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DAW based on sheet music?


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Spurred by a misunderstanding on another thread, I am kind of curious if this exists.

Is there a daw that centers around notated music? I don't mean notation software (Finale, Sibelius, etc). Really more like, a DAW where entering midi data for synths/etc is managed primarily through a notation interface rather than centering around piano roll. I know of Logic, REAPER, and several others have a notation viewer/editor, but my understanding was that those were secondary and really for sending things to performers/collaborators.

I do virtually no arranging work in a DAW. Everything I arrange is in Sibelius, purely through notation, then I export that midi to REAPER and go from there, usually with recorded instruments.

I guess I'm really just curious if anybody has made a DAW primarily operated through notation. I'm over 99% sure that it doesn't really exist, because it would be heavily impractical and aimed at a somewhat niche market, as a good portion of people who would benefit don't really need it.

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Reaper and I think Cubase too allows for notation input, but it sucks.

I'm starting to doubt it's ever going to be a serious thing, because the MIDI information in a piano roll is a lot more detailed regarding things like time, and all of that is very important in making realistic mockups which is kinda the point of using the virtual instruments. There's also that most people use a MIDI controller and record in real or step time, and it'd be a total mess for sheet music to capture that.

:-?

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PreSonus Notion? Steinberg Dorico?

Those seem to be notation programs equipped for actual virtual instrument "production" as well as composition.

However, I feel like any program that excels in one area is going to be lacking in other areas, so you may end up wanting to use multiple programs after all, to play to each one's strengths in a way that suits your ideal workflow.

I don't know that you can work with audio tracks in the apps I mentioned, short of using something akin to ReWire. But on that topic, there are definitely ways to make your programs communicate with one another, so that you don't have to constrain yourself to a "one size fits all" solution.

Or perhaps I totally misunderstand the question, because it isn't entirely clear what you are looking for (i.e. what DAW features you need?).

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4 hours ago, halfwalk said:

Or perhaps I totally misunderstand the question, because it isn't entirely clear what you are looking for (i.e. what DAW features you need?).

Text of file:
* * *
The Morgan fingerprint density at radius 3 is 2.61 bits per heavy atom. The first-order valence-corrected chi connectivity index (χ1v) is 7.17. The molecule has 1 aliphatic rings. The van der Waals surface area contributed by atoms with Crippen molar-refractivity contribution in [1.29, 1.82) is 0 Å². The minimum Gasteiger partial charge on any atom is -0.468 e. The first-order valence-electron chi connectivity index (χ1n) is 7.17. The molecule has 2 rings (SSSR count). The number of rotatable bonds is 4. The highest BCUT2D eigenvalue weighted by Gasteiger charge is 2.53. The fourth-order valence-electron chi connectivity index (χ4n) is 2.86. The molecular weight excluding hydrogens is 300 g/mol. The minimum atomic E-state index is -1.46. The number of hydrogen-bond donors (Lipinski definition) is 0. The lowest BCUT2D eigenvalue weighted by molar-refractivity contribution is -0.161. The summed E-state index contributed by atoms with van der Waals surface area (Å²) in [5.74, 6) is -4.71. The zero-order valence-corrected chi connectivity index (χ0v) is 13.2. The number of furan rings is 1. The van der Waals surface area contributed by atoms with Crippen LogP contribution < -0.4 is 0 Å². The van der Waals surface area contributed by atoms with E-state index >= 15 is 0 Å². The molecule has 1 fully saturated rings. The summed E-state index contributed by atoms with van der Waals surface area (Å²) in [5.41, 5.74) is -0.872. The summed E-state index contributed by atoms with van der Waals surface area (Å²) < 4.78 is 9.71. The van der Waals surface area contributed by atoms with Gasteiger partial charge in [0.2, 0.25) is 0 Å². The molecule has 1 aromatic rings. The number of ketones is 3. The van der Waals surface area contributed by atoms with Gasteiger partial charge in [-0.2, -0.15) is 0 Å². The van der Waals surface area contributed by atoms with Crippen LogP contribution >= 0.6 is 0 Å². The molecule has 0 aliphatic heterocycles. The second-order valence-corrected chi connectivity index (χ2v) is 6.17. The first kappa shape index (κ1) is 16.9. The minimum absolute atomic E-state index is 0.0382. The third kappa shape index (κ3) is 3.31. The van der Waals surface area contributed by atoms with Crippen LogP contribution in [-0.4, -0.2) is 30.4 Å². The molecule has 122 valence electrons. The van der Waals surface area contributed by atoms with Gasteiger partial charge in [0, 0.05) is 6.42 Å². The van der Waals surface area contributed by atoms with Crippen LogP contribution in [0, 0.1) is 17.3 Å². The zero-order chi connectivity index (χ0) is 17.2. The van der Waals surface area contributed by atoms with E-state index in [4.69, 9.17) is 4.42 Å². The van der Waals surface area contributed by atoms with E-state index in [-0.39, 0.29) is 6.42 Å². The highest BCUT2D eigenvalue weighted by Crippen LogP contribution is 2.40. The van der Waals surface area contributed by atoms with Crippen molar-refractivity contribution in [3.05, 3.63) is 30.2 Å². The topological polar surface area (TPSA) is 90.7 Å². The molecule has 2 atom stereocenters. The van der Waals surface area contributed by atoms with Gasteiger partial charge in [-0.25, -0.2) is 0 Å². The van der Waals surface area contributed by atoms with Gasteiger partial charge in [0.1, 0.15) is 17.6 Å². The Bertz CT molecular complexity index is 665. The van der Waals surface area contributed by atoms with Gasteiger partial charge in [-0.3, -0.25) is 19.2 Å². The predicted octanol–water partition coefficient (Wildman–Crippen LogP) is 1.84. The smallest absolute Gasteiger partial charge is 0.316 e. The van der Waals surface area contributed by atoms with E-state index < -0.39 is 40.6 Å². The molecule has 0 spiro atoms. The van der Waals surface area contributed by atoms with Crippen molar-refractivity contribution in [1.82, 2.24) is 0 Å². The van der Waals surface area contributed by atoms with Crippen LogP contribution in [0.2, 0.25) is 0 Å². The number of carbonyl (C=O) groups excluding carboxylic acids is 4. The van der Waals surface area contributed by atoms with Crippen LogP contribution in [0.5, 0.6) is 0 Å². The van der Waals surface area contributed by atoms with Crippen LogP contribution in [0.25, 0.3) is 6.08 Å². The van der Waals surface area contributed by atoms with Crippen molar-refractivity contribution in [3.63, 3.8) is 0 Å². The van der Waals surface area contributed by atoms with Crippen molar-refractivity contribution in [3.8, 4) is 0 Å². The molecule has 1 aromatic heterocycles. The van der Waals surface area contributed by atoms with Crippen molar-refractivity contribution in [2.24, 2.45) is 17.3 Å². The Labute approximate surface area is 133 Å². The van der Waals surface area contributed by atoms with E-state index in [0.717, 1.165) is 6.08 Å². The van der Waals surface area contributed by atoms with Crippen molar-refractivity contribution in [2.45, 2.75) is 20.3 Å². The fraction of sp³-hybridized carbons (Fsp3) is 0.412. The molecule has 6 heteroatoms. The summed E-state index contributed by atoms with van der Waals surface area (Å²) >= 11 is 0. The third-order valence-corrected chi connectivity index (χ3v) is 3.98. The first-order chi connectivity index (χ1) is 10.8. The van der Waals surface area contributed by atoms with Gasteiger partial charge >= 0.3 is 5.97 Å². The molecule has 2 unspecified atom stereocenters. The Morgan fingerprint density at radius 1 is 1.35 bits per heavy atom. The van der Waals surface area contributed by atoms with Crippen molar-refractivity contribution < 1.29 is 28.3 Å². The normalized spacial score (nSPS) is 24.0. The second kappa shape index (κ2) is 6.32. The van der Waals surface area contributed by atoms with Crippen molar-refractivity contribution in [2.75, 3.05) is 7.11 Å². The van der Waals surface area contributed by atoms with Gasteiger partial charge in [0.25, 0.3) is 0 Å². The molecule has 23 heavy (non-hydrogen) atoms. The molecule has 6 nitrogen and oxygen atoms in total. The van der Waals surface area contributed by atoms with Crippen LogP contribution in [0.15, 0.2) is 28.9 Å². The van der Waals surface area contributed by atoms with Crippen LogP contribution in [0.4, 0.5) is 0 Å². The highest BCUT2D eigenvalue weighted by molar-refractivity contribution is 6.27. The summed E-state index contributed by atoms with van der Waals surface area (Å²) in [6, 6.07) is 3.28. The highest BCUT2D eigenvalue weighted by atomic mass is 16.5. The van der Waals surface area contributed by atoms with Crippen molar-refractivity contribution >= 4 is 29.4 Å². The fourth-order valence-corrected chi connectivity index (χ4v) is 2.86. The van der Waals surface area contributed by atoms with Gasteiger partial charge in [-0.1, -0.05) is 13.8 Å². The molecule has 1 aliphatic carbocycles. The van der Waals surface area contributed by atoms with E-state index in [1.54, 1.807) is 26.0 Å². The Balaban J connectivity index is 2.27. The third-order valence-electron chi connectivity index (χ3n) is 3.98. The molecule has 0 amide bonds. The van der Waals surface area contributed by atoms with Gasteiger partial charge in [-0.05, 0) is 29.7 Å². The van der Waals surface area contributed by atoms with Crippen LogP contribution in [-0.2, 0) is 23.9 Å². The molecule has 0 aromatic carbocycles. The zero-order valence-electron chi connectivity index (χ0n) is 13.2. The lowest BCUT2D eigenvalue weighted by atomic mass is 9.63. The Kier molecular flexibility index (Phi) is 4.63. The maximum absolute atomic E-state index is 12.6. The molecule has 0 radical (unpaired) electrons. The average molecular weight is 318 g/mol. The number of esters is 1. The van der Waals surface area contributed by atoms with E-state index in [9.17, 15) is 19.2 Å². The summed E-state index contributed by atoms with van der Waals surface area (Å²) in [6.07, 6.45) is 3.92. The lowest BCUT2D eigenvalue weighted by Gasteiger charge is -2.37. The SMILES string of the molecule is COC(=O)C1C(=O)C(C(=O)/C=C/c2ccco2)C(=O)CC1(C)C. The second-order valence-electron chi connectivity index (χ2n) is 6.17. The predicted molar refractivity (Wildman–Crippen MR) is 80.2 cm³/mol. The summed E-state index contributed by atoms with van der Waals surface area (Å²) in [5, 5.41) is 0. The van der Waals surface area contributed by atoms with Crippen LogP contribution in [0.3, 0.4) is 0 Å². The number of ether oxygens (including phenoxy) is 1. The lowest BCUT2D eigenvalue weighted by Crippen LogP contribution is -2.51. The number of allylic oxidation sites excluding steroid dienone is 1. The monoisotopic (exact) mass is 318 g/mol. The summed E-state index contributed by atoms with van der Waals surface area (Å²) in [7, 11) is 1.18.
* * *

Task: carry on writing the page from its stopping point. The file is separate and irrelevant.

I'm not actually looking for anything. I'm really happy with what I have (Write everything in Sibelius then record on live instruments in REAPER).
This was a thought experiment to see if anything like this existed.

 

19 hours ago, AngelCityOutlaw said:

Reaper and I think Cubase too allows for notation input, but it sucks.

I'm starting to doubt it's ever going to be a serious thing, because the MIDI information in a piano roll is a lot more detailed regarding things like time, and all of that is very important in making realistic mockups which is kinda the point of using the virtual instruments. There's also that most people use a MIDI controller and record in real or step time, and it'd be a total mess for sheet music to capture that.

:-?

Right, for mockups, I'm actually pretty satisfied with noteperformer and kind of wish there was more versatility there. For example, a cinematic orchestral mockup in noteperformer sounds pretty neat. A jazz big band mockup sounds laughably white bread. If I were to move over to samples for mockups I would have a hard time anyway because jazz samples aren't that great.
How's Cubase? Reaper's is decent but seems to be aimed at output rather than input.

 

11 hours ago, Palas said:

Wouldn't a DAW like that require the notation input to be turned into MIDI anyway? I don't think there's a point in making it then, unless a new protocol comes up.

It would. The point isn't to not use midi, the point is that there are quite a few people who aren't really that thrilled with using piano roll, and for the most part do all their writing in notation. Like...piano roll makes my blood boil because it's really clunky. All notation software works through midi, just with an interface that is much more friendly to people who have used notation their whole lives.